This is an archived article that was published on in 2014, and information in the article may be outdated. It is provided only for personal research purposes and may not be reprinted.

Colleen Sandor and Candice Pitcher didn't really know Salt Lake City Mayor Ralph Becker before Dec. 20, but that didn't stop them from kissing him on the cheek and making him blush.

Sandor and Pitcher were among the same-sex couples that Becker married in the harried hours after a federal district judge struck down Utah's gay marriage ban. The status of their marriage is now uncertain as the Supreme Court issued a stay on the decision and the case now remains before the 10th Circuit Court of Appeals.

But Sunday, the day of the Utah Pride Parade and the last day of the Pride Festival, wasn't one for discussing court machinations, but to celebrate. And Becker threw a "Utah wedding reception," complete with nut cups and sparkling apple cider, for those couples he married.

Sandor and Pitcher were among the attendees, bringing their 10-month-old twin girls, Scarlett and Lydia.

They said the more than 1,000 marriages conducted in those 17 days changed the tenor of the Pride Festival.

"It makes it feel much more inclusive," said Sandor. "It is not a fringe thing anymore."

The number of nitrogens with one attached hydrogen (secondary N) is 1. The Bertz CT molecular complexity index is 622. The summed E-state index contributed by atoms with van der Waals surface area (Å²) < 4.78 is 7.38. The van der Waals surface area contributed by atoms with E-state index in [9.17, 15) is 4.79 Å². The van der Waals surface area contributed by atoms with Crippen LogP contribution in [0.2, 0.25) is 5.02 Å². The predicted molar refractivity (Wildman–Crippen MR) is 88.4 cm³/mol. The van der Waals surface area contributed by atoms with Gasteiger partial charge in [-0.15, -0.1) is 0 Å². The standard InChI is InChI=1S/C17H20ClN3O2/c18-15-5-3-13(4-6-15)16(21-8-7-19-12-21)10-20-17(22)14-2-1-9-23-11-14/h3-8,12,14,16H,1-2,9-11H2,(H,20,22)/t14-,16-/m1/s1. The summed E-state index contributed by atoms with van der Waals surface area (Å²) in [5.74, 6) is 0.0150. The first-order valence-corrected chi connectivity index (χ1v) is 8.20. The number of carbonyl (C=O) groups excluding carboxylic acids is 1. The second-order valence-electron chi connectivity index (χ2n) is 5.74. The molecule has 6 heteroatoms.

Another couple, Eddie Fung and William Schwarz, not only attended Becker's reception but walked with the mayor in the Pride Parade. They wanted to thank the mayor for conducting same-sex weddings just hours after the court ruling was filed.

Those ceremonies were hectic and emotional, so much so that Fung didn't recognize the garish red vest Becker was wearing at the time.

With nationwide news coverage, Becker received quite a bit of ribbing for that vest and later auctioned it off at an Equality Utah fundraiser in St. George. It raised $1,300.

To keep the joke going, the mayor's office printed white T-shirts with a red vest on it, which they gave to the couples Becker married and to supporters who walked or rode bikes with the mayor in the parade.

Becker wrote an opinion piece for The Salt Lake Tribune in which he called the marriage ceremonies that he performed "a highlight of my years of public service."

"It was a spontaneous outbreak of love. Ill never forget it," he wrote.

And on Sunday, he said it was a treat to get to know some of the people that he helped wed, while just outside of his window at City Hall, music blared and revelers danced.

Schwarz said it may sound silly that he feels a bit different after getting a Utah marriage license.

"I feel equal," he said. "Not validated, but equal."